Worse crimes are taking place inside the prisons. Most prisoners come out  as worse criminals than they were before. They spend a period of hatred while they are inside mainly due to the harassment by those who serve to look after them. If from day one a person is hated, not cared for, with no one to give a hearing to any grievance, can there be any correction?

When the very conditions one is subject to lack basic human facilitation that itself yield to worsen the mental conditions. If correction means bringing a person into conformity with accepted social standards, it will be the responsibility of authorities who hold them in custody to provide such an environment. Otherwise they are committing a crime. 

My own short experience is that a prison can be a haven for the weary and hated provided the conditions are more human. Overcrowding, denial of basic human facilities, provocative and insulting behaviors of authorities, officials stooping down to acts of abuse and insolence are the contributory factors for eruption of violence in the prisons. It is more than a joke for the prison authorities to rationalize prison riots by attributing  drugs and other external influences. Because without their support nothing can happen. It is pathetic to note that the prison officials are taking the law to their hands to punish those in remand custody before the courts impose punishments. All jailors and prison officers should be given some basic training on human relations. They have to be educated that prisoners are forcibly confined and denied a variety of freedoms under the authority of the state and there is no justification for the prison officials to add to those.

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Latest comments

  • 3

    In a legal framework of ‘ innocent until proven guilty’ the remandees are treated as ‘guilty until proven innocent’.
    Remanding is utilized as a form of punishment, particularly in politically related issues.
    There has to be serious discussion in legal circles over this macabre state of affairs. In the first place there has to be a legal minimum of the remand period. Unless the suspect is considered to be ‘dangerous’ to be released out to the society bail must always be granted.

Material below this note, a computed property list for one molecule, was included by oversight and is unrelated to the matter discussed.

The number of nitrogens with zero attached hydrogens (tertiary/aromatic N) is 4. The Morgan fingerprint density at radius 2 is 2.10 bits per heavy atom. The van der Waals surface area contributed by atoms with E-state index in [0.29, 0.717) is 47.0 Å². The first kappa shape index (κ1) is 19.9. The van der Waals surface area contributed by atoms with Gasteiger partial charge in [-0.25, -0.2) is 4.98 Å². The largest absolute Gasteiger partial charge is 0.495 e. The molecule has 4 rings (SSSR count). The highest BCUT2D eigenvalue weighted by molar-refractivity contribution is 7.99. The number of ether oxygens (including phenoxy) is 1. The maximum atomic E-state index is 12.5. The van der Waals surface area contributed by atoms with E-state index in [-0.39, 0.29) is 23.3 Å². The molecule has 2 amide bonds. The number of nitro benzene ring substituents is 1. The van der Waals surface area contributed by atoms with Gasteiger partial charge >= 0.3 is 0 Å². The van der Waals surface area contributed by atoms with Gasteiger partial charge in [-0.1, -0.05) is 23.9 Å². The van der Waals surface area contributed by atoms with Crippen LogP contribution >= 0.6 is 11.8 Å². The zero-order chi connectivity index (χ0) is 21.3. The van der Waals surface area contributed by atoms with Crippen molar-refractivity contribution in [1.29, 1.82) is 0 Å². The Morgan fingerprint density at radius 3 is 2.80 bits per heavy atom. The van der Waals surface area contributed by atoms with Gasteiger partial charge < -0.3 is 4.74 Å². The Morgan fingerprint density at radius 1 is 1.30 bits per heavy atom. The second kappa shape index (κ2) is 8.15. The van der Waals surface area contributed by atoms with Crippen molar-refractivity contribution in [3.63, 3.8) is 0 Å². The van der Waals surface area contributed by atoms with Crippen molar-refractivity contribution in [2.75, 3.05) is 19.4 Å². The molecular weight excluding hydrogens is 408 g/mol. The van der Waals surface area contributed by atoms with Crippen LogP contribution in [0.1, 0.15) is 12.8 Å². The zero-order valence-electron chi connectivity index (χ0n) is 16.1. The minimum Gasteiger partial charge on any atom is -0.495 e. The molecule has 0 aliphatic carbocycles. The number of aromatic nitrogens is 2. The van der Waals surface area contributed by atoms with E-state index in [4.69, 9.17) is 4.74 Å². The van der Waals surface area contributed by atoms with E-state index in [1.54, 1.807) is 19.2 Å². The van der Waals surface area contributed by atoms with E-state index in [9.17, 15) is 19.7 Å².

I don’t know what the **** our so called legal luminaries are doing over long delays of justice. Reformating this
    sore area is an absolute must.


    • 0

      A case in point is some LTTE suspects in long custody without trial.( I am mentioning this as the CT readership is largely pro LTTE).
      As the Tamil political class is playing ball calling them ‘political prisoners’ governments are constrained in releasing them. This should not be the case. They must be released immediately. They are just LTTE ‘suspects’ under long detention without trial. This kind of exceptionally long detention is an absolute shame on the system. Try them, convict them if proof available or release them.
      (If the relatives of these detainees want to blame anybody that must be their own political masters)


      • 0

        Are you developing a conscience? Good. Now you may investigate why two terrorist leaders are treated differently according to their ethnicity.

        • 0

          Old codger
          Can you quote from any of my comments on CT that my conscience is a new development?
          I have been labled as a racist on CT for pleading with the Tamils to retain the right to live anywhere while pointing out that any other solution will entail physical relocation.
          (Tamils on CT need some coaching in elementary logic.)
          Both terrorist leaders were accorded the same treatment by State though I abore the way it was executed.
          One leader did not advocate division of the country.
          His followers have returned to democracy but still people keep them below 5%.
          You know more about the followers of the other leader and why the state has to be watchful.


          • 0

            Why is one leader commemorated and the other not? Is it better to demand the whole country or just a part of it?